In our study, approximately 17/27 (62.96%) variants provided clues regarding the possibility of complication with inherited ocular or systemic diseases other than CC. Among these, nine identified loci provided additional ophthalmological diagnostic information. For instance, OPA3 mutations are associated with optic atrophy [24], BEST1 mutations are associated with best vitelliform macular dystrophy (BEST) [27,28,29,30], TSPAN12 mutations are associated with familial exudative vitreoretinopathy (FEVR) [35], PAX6 mutation are associated with aniridia and Peter’s anomaly [48], and CYP1B1 mutations are associated with glaucoma [45]. In addition, we also identified a monoallelic mutation in BMP4, which has been mostly associated with microphthalmia [40] or facial clefts [49]. Eight variants were associated with systemic syndrome. WFS1 is the most common causative gene in Wolfram-like syndrome, a rare autosomal dominant disease characterized by congenital progressive hearing loss, diabetes mellitus, and optic atrophy [50]. COL4A5 is one of the causative genes in Alport Syndrome, a genetic condition characterized by progressive loss of kidney function, hearing, and eye abnormalities, including misshapen lenses and abnormal retina [34]. JAG1 has been associated with Alagille syndrome, which involves cholestasis, cardiac defects, ocular abnormalities, skeletal abnormalities and characteristic faces. Loss-of-function mutations in the BCOR gene have been identified in individuals with oculo-facio-cardio-dental syndrome (OFCD), which includes microcornea, CC, and facial, cardiac, and dental abnormalities [38]. Mutations in the FBN1 (fibrillin-1) gene may be diagnostic of Marfan syndrome [46]. NHS mutations have been identified in patients with Nance-Horan syndrome (NHS), an X-linked developmental disorder characterized by CC, dental anomalies, facial dysmorphism and, in some cases, mental retardation [51]. Clinically, a new diagnosis was made after surgery and with reference to genetic testing in at least two patients in our cohort. One of the sporadic cases (ID 10 in Table 2) presented some retinal abnormalities during operations after the removal of cataracts in both eyes, including settled subretinal exudates and dragging of the optic disc. Combined with this clinical manifestation, we have clarified the diagnosis of FEVR with regard for the TSPAN12 mutation, which is a pathogenic gene known to indicate FEVR. We also observed dental, facial and mental anomalies and made a new diagnosis of NHS at 2 years after the first CC operation was performed in one of the sporadic cases with an identified NHS mutation (ID 6 in Table 2). However, whether other variants are associated with a noncataractous phenotype is difficult to confirm. For example, in family 3 (Table 2), we cannot clearly ascribe one of these variants, OPA3 or JAG1 to a cataractogenic effect. It is possible that one or more gene mutations cause multiple eye abnormalities at the same time, and cataracts are only one of the first manifestations found in the clinic. During the follow-up period after cataract surgery, we will pay more attention to whether the child tends to experience optic atrophy and will give suggestions for monitoring liver and cardiac function. The relationships between complicated phenotypes and mutations in ocular genes are not explicit. Thus, more cases should be included, and more experiments should be performed to verify these connections.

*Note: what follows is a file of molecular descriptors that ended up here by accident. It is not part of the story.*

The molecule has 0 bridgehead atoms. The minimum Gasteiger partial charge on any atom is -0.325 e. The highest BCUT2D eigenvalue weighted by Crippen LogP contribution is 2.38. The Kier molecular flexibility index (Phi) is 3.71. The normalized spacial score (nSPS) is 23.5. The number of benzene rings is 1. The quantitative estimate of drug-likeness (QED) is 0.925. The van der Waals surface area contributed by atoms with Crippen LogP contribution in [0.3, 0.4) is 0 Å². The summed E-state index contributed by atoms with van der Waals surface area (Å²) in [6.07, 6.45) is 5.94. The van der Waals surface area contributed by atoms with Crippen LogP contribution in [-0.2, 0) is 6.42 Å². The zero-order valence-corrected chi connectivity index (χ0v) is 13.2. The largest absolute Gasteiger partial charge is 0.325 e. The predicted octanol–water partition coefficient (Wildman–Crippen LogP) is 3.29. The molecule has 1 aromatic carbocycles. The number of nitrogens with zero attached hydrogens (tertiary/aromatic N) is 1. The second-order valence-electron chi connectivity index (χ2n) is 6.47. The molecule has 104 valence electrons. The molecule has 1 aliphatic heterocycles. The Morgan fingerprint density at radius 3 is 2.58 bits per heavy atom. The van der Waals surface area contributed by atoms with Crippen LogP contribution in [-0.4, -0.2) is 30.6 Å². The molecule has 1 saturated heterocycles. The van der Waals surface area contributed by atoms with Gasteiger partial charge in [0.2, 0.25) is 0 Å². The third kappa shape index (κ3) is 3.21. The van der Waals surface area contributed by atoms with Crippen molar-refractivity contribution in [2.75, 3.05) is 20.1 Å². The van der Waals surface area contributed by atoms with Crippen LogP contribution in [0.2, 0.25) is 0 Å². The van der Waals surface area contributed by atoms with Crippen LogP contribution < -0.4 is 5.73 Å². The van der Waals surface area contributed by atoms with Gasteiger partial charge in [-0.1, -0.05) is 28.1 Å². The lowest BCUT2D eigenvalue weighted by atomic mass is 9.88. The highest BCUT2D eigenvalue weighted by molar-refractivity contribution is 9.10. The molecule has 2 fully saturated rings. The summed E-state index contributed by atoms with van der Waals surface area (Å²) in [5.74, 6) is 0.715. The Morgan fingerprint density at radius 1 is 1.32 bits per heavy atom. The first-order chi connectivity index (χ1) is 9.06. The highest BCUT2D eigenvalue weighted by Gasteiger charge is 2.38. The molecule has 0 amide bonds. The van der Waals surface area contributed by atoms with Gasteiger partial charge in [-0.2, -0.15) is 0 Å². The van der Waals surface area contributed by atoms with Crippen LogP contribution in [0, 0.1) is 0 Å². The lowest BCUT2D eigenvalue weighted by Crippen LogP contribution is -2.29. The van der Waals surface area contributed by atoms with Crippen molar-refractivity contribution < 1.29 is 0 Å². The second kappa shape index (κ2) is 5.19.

It is worth emphasizing that those identified variants in non-classical cataract genes may not be initially ascribed to a cataractogenic effect. They might indicate other inherited eye disorders or syndromes, in which a cataractous phenotype may not be presented in every carrier. Another possibility was that the exact cataractous causative genes are located in regions that have not yet been detected, or even that the cataractous phenotype was not caused by genetic factors at all or may involve epigenetic factors.

The phenomenon in which identified heterozygous variants are also present in unaffected parents in sporadic cases (Table 2) might be explained by incomplete and variable penetrance; the underlying mechanisms of this phenomenon remain largely unknown. A recent study also provides support showing that variants associated with inherited eye disorders are frequently encountered in unaffected individuals and that one in six genes implicated in inherited eye disorders are potentially associated with variable penetrance [52]. The number of variants and genes that do not segregate (Table 2) is relatively high in our study. Some of these genes, such as BEST1 and WFS1, were shown to exhibit variable penetrance in a previous study [50]. Incomplete penetrance of the remaining genes might not be supported by sufficient evidence, or these genes might not be the causative genes. This phenomenon might also be due to the limited number of samples detected. In a future study, we will continue to expand the sample size, collect more samples of family members, and improve the history tracking. We believe that the proportion of this phenomenon will be significantly reduced.

This study emphasizes the power and necessity for trio NGS analyses of CC families. By identifying pathogenic heterozygous and homozygous mutations, de novo mutations, and parental mosaicism, such analyses may reveal a new pattern of inheritance in CC with significance not limited to the affected child. However, trio NGS can reveal numerous VUS, for which functional validation is mandatory, although it is still a challenge. Furthermore, future research is required to determine the clinical significance of non-Mendelian inheritance, the intricate mutual effect between genetic predispositions and environmental factors, and interactions between genetic and epigenetic. These studies will provide important insights into the pathogenesis and the complex genotype-to-phenotype association of CC. In the future, these results may also lead to the development of novel gene therapies for some types of congenital cataracts, similar to other inherited eye diseases.

A limitation of this study is that samples in which no mutations were identified could be further submitted to whole-genome sequencing but rarely are because it is challenging to obtain a sufficient amount of blood from infants and young children to meet experimental needs.


In conclusion, our study highlights the benefits of an NGS approach combined with the analysis of a large targeted group of genes in a setting of genetically heterogeneous CC patients. Our findings provide significant diagnostic information and enable more accurate genetic counselling. Our results expand what we know about the mutation spectrum and frequencies of genes responsible for CC as well as the different distributions of genes mutated in familial and sporadic cases in the Chinese population.